In the aforementioned reunion scene where G'raha Tia makes his Scion debut, the whimsy and carefree demeanor on display is a side of FFXIV that was never really embraced in its main story. Since we almost always see the Scions working in times of strife, it's heartwarming to see who they are when they let their hair down, especially with this scene's endearing custom animations and expressive gesturing and body language.

Y'shtola kicks ass and sips tea, and she's all out of tea.
Y'shtola kicks ass and sips tea, and she's all out of tea.

It's a charming bit of much-appreciated fan service: Urianger flexing his Astrologian skills toying around with his tarot cards, while Alisaie sinks into her seat, banging her head against a table in frustration that she didn't get a new gear-set like everyone else in their return home. Citizens shout for assistance with a rather minor problem, prompting a few of you to eagerly run off to help, including you and G'raha Tia together. Y'shtola, as stoic as ever sipping her tea, remains unbothered but accepting nonetheless.

Through the writing and dialogue, FFXIV can turn witty, irreverent, dead serious, and prophetic on a dime. In pivotal moments, the game can shift to bombastic or subtle cinematic stylings, just as it did for the conclusive battles of Shadowbringers and the joyous celebration here at the end of 5.3. And with its soundtrack, leitmotif is often used to let music work as a powerful narrative device, like the ticking clock and Amaurot piano melody for the rock-tinged final boss theme. But none are quite as strong as "Eternal Wind," the Final Fantasy III theme song that has been used as G'raha Tia's theme since A Realm Reborn.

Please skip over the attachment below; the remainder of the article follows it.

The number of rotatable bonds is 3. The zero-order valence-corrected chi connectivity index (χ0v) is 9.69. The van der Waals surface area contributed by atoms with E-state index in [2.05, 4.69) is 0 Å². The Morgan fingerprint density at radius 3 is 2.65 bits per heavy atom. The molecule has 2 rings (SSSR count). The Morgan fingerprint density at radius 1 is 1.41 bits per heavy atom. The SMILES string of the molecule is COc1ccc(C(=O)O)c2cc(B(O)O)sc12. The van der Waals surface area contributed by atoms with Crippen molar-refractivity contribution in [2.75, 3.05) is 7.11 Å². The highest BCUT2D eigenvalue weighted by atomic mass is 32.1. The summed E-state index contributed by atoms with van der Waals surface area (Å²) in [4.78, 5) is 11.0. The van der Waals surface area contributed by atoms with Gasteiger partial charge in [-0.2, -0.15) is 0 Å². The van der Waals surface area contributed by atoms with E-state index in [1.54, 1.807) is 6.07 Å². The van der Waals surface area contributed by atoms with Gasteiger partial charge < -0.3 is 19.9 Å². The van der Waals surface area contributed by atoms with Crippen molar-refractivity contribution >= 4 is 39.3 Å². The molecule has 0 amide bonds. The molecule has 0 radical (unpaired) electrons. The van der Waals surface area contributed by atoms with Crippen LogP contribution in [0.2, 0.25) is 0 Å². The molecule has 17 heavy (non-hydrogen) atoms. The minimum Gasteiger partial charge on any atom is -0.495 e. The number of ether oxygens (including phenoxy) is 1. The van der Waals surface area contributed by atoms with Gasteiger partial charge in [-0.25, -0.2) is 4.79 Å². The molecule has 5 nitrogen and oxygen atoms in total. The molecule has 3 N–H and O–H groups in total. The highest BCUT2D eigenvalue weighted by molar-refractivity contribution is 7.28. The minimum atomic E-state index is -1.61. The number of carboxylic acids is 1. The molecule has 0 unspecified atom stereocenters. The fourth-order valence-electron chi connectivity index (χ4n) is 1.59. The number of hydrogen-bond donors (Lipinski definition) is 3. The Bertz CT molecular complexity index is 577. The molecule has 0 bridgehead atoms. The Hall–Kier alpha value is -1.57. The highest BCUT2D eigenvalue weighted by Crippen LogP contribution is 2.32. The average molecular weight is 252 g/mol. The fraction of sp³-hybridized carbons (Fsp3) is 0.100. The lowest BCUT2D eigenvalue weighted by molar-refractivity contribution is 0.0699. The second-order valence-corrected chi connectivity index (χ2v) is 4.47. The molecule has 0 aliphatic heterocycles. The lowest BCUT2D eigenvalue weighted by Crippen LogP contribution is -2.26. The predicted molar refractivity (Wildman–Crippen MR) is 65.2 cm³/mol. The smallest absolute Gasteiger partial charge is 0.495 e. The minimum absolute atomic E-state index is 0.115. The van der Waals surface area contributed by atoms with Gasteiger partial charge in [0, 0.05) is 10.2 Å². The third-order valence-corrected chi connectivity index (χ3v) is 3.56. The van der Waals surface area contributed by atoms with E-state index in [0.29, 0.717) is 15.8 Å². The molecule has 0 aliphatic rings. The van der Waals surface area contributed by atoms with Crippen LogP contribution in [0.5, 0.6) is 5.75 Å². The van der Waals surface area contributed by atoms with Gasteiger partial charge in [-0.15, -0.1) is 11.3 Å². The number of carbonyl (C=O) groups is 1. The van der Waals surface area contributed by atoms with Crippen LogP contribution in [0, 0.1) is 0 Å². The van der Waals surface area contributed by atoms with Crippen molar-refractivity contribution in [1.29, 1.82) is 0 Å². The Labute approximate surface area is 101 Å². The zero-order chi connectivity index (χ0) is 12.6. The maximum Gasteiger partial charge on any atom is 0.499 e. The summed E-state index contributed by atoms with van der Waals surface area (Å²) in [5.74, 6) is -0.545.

Whoever your character is, you and G'raha Tia share a connection and a genuine admiration for each other.
Whoever your character is, you and G'raha Tia share a connection and a genuine admiration for each other.

"Eternal Wind" is an adventurous, empowering, and bittersweet tune. It plays during his send off at the end of the Crystal Tower raid, it plays within the Shadowbringers main theme, it plays as an affectionate piano arrangement in his final hour as the Crystal Exarch, and it plays when he reintroduces himself as the newest member of the Scions of the Seventh Dawn. It's the perfect representation of the warmest, and most dramatic, moments that make Shadowbringers so special. G'raha Tia's story as it stands, his characterization, and this tune that accompanies his pivotal moments leave me with one feeling: hope.

It's a small thing, but I feel invigorated by the experiences FFXIV has given me. While fictional and ever-evolving, I can't deny that in this moment, it has been a source of personal comfort and inspiration. And there's no better way to drive home that theme of hope in FFXIV than G'raha Tia's closing message to you for 5.3:

Yours is a long road, my friend. And it stretches on to places beyond imagining.
With your every step, these grand adventures shall grow more distant and faint.
And there may come a day when you forget the faces and voices of those you have met along the way.
On that day, I bid you remember this: That no matter how far your journey may take you, you stand where you stand by virtue of the road you walked to get there.
For in times of hardship, when you fear you cannot go on…
The joy you have known, the pain you have felt, the prayers you have whispered and answered--they shall ever be your strength and your comfort.

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highammichael

Michael Higham

Editor and host at GameSpot going on 5 years! The venn diagram between Persona, FFXIV, Yakuza, and Nier is a circle. I am the circle. If it's JRPGs, I have it covered. Apparently I'm the tech expert here, too? Salamat sa 'yong suporta!